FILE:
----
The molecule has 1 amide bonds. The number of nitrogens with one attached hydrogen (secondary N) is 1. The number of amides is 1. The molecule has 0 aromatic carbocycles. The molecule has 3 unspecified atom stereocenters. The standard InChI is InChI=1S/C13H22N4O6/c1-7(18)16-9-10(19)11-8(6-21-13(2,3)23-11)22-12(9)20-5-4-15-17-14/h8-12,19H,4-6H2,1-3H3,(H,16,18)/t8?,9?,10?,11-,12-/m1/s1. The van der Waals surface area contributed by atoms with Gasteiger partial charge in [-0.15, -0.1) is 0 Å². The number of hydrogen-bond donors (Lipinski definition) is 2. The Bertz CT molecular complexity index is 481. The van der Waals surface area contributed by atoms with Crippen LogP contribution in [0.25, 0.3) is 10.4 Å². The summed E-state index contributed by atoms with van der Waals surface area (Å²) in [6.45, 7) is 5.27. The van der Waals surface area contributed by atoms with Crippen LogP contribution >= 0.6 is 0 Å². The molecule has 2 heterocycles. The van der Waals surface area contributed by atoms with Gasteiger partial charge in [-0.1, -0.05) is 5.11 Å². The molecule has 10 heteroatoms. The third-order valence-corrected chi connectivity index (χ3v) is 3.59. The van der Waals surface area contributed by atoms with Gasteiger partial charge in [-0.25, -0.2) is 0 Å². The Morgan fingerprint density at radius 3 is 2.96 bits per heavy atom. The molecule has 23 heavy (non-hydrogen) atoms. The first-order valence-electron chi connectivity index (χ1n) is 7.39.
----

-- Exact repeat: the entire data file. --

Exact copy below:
The molecule has 1 amide bonds. The number of nitrogens with one attached hydrogen (secondary N) is 1. The number of amides is 1. The molecule has 0 aromatic carbocycles. The molecule has 3 unspecified atom stereocenters. The standard InChI is InChI=1S/C13H22N4O6/c1-7(18)16-9-10(19)11-8(6-21-13(2,3)23-11)22-12(9)20-5-4-15-17-14/h8-12,19H,4-6H2,1-3H3,(H,16,18)/t8?,9?,10?,11-,12-/m1/s1. The van der Waals surface area contributed by atoms with Gasteiger partial charge in [-0.15, -0.1) is 0 Å². The number of hydrogen-bond donors (Lipinski definition) is 2. The Bertz CT molecular complexity index is 481. The van der Waals surface area contributed by atoms with Crippen LogP contribution in [0.25, 0.3) is 10.4 Å². The summed E-state index contributed by atoms with van der Waals surface area (Å²) in [6.45, 7) is 5.27. The van der Waals surface area contributed by atoms with Crippen LogP contribution >= 0.6 is 0 Å². The molecule has 2 heterocycles. The van der Waals surface area contributed by atoms with Gasteiger partial charge in [-0.1, -0.05) is 5.11 Å². The molecule has 10 heteroatoms. The third-order valence-corrected chi connectivity index (χ3v) is 3.59. The van der Waals surface area contributed by atoms with Gasteiger partial charge in [-0.25, -0.2) is 0 Å². The Morgan fingerprint density at radius 3 is 2.96 bits per heavy atom. The molecule has 23 heavy (non-hydrogen) atoms. The first-order valence-electron chi connectivity index (χ1n) is 7.39.